3 Things to Do Now to Maximize Year-End Donor-Advised Fund Giving
Donor-advised funds (DAFs) are charitable giving vehicles that allow donors or organizations to make a charitable contribution, receive an immediate tax benefit, and recommend grants from the fund to eligible nonprofit organizations over time.
The pandemic changed many things about the way consumers (and donors) conduct business — from grocery shopping and banking to events and charitable contributions. One of these changes include adding record amounts to their DAFs. In fact, in 2021, donors added $73 billion to their DAFs, which is an unprecedented 47% increase over the previous year.
Since grants are made over time and there is frequently a lag in distributions, much of those contributions are currently available. Nonprofit organizations wanting to capture these DAF gifts need to act swiftly to take advantage of the more than $243 billion available to go to charities. Tax season and end-of-year giving represent a key time for DAF donors; developing strategies now will ensure organizations are well positioned for year end.
1. Identify Known and Likely DAF Donors on the Current File
Since DAF funds may come in as a lump-sum check, review gift processing procedures and create controls for the way DAF gifts are documented in the system of record. The goal is to ensure any individual donor names provided are recorded as DAF donors and part of the gift. It’s not advisable to simply record the sum under the check issuer name if donor names are provided.
Of course, some DAF donors prefer to remain anonymous. But not all do, so record what is provided and train employees to make gift recording a standard practice.
To identify donors who have established a DAF, conduct research, including searching for individuals in public records, annual reports, tax filings and organizations, such as National Philanthropic Trust or the National Christian Foundation. These resources may provide information on the size and focus of each fund, as well as contact information for the donor or adviser.
After identifying known DAF donors, build a model that you can apply to the rest of the donor file to identify those who have attributes similar to known DAF donors.
Organizations also should consider some of the unique challenges DAF giving creates, so that strategies maximize the benefits of these funds while minimizing any negative impacts. For example, a switch from direct giving could result in reduced opportunities to build relationships with the donors.
Additionally, organizations should recognize that funds from DAFs might not be received in a timely manner; fees could reduce the value of the gift amount; or DAF reporting requirements could require additional resources to comply.
Once pitfalls have been considered and DAF segment audiences are identified, perform analysis to establish giving patterns, set benchmarks and define KPIs. DAF gifts typically see increases in distribution activity around tax season and year-end giving, so consider timing in your cadence of stewardship and direct asks. It’s also likely that some DAF donors will remain anonymous. So determine how success will be measured, understanding that data may be imperfect.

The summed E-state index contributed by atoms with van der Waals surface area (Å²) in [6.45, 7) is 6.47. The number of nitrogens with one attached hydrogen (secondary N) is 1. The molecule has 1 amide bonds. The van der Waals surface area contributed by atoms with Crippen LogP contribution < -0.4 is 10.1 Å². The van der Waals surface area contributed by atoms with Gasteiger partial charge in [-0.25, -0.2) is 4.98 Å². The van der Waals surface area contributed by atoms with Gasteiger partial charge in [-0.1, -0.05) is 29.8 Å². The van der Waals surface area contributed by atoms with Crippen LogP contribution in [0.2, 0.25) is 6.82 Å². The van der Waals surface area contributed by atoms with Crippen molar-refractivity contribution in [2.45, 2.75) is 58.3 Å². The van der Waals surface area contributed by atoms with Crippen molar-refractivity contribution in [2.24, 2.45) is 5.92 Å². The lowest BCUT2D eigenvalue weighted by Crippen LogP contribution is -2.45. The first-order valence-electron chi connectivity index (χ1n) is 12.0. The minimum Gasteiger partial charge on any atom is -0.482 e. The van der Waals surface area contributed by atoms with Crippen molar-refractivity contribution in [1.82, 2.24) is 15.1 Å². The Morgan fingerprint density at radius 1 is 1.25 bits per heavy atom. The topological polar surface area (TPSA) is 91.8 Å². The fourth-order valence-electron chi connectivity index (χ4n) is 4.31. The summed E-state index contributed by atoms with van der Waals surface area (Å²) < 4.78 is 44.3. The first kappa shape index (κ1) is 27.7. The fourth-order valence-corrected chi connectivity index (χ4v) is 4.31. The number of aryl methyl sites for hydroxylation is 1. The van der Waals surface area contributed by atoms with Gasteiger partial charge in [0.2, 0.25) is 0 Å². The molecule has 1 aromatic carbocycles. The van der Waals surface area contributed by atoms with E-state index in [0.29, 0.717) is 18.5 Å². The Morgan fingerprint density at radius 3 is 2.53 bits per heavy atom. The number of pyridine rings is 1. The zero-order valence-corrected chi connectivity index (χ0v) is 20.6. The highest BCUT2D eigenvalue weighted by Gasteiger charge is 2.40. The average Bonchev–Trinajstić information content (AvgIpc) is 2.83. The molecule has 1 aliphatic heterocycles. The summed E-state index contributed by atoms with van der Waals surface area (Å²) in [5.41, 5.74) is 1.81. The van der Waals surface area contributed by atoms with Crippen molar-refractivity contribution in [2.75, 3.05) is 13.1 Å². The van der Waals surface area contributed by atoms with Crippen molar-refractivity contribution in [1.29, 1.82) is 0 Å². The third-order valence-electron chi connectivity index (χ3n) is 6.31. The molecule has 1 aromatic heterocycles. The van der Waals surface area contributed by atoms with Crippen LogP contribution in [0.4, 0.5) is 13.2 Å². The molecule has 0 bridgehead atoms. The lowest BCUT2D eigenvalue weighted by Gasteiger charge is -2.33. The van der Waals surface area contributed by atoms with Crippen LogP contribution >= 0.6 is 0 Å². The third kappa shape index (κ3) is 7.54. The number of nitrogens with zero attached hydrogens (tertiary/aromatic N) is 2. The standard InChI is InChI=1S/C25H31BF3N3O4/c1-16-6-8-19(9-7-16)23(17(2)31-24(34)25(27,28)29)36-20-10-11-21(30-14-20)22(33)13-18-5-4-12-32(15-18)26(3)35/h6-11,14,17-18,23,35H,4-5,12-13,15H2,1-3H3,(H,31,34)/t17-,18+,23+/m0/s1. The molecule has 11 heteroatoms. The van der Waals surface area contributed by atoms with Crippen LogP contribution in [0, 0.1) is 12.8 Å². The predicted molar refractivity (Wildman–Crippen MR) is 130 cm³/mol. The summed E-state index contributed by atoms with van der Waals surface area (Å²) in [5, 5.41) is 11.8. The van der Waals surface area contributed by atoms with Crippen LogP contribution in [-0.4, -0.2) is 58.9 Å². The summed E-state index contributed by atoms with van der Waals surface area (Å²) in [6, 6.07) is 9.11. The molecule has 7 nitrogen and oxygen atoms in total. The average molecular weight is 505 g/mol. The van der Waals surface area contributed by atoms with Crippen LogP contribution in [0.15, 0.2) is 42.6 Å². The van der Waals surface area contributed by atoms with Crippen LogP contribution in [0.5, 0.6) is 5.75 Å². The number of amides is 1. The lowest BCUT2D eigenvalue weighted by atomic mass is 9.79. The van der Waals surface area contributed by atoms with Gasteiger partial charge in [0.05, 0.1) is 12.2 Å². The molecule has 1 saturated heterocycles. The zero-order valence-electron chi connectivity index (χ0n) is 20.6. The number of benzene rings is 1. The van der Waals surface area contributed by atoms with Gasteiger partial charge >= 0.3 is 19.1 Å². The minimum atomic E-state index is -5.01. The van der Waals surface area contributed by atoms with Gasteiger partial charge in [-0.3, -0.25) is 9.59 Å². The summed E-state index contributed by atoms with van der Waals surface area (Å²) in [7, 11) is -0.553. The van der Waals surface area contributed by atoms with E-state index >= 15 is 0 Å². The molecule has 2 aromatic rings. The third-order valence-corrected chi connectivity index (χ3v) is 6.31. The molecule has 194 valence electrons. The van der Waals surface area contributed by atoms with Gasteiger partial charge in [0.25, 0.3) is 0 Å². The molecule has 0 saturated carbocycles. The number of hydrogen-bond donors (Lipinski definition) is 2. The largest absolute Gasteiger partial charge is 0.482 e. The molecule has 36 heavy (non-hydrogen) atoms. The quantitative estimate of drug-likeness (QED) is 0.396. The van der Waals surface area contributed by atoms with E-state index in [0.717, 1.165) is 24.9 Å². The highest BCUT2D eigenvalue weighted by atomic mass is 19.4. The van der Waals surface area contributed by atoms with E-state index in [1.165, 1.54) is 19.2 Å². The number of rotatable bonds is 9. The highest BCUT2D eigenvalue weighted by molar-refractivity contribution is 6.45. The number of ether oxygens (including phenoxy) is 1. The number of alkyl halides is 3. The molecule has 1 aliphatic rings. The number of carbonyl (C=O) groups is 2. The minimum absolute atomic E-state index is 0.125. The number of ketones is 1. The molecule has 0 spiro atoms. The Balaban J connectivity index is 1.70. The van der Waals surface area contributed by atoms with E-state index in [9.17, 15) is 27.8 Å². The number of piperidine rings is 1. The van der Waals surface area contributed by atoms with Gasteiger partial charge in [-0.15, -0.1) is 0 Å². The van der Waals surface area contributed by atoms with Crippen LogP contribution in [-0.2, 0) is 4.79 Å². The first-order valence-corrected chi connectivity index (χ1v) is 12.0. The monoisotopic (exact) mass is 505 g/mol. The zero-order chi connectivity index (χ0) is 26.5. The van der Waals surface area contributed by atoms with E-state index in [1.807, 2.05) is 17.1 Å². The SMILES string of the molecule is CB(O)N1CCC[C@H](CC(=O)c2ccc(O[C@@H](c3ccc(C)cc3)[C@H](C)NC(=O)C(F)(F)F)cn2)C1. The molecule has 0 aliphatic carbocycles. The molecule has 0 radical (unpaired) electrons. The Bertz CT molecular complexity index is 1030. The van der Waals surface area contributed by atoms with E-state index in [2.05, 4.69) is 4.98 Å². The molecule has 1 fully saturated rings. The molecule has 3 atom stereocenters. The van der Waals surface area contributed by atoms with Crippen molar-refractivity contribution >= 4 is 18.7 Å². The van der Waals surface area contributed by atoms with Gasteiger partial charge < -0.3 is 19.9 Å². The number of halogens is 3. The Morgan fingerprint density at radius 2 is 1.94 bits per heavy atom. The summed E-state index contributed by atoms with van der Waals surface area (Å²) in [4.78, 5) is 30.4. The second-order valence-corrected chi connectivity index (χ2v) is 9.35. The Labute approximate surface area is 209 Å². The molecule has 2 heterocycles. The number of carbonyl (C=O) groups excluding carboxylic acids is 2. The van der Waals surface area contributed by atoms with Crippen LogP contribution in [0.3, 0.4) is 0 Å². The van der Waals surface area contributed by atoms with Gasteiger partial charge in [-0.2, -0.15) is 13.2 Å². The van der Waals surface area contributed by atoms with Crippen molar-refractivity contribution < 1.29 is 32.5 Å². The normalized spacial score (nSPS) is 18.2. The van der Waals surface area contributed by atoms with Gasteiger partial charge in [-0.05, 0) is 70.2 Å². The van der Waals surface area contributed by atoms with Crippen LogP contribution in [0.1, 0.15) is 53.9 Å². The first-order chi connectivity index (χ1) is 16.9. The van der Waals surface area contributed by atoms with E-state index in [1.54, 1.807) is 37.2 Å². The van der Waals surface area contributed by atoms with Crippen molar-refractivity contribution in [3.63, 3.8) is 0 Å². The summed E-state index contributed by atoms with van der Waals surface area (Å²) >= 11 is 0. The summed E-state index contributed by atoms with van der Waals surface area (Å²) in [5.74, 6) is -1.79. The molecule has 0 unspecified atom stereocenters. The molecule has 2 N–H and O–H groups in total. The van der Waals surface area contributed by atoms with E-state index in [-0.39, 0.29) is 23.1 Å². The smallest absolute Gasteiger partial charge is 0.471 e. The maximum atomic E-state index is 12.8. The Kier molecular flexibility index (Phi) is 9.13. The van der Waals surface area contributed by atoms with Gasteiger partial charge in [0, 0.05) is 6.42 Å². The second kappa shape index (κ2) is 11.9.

2. Tailor Outreach to Steward and Educate These Donors
Use outreach as an opportunity to learn about DAF donors’ specific needs and interests to inform future strategies and messaging that are personal and resonate with them.
Recognize and steward donors. Thank them specifically for giving via their DAF, and share the impact their gift will have on advancing the organization’s mission.
Educate potential DAF donors. In addition to market forces, DAFs are on the rise because they offer donors many compelling advantages, which you should be working into your outreach strategy and messaging. These might include:
- Tax benefits. DAFs provide an immediate tax deduction in the current year for contributions, even if gifts are made over time.
- Investment options. DAFs offer a range of investment options, so donors can choose a strategy that aligns with their values.
- Flexibility. Donors are able to recommend grants to the charity of their choice, at any time. They can also make contributions to multiple charities from a single account.
- Anonymity. Donors can easily make anonymous gifts through a DAF.
- Legacy planning. DAFs can also be used as a tool for estate and legacy planning, as they can be passed on to heirs as a way to continue a philanthropic legacy.
3. Test, Evaluate and Track Your Progress
Finally, structure a disciplined test cadence for this audience, and evaluate the effectiveness of messaging and images that are personalized and relevant.
Determine the optimal mix of channels based on donor preferences, and track progress against the established metrics.
With more than $243 billion, DAF giving is an opportunity that nonprofit organizations should not miss out on. The time is now to devise your strategic plan.
The preceding blog was provided by an individual unaffiliated with NonProfit PRO. The views expressed within do not directly reflect the thoughts or opinions of NonProfit PRO.
Related story: 6 Steps to Establishing a Donor-Advised Fund Strategy
Jackie Conrad is a marketing strategy executive with more than 20 years of experience helping organizations and brands tell their story, engage their constituents and achieve their goals. A forward-thinking leader, Jackie has worked with Fortune 500 companies and start up organizations — and has a proven track record of leveraging this experience specifically to help nonprofit organizations. She is currently vice president of customer strategy at Merkle, where she works with some of the best nonprofit brands in the world to build meaningful and lasting constituent relationships.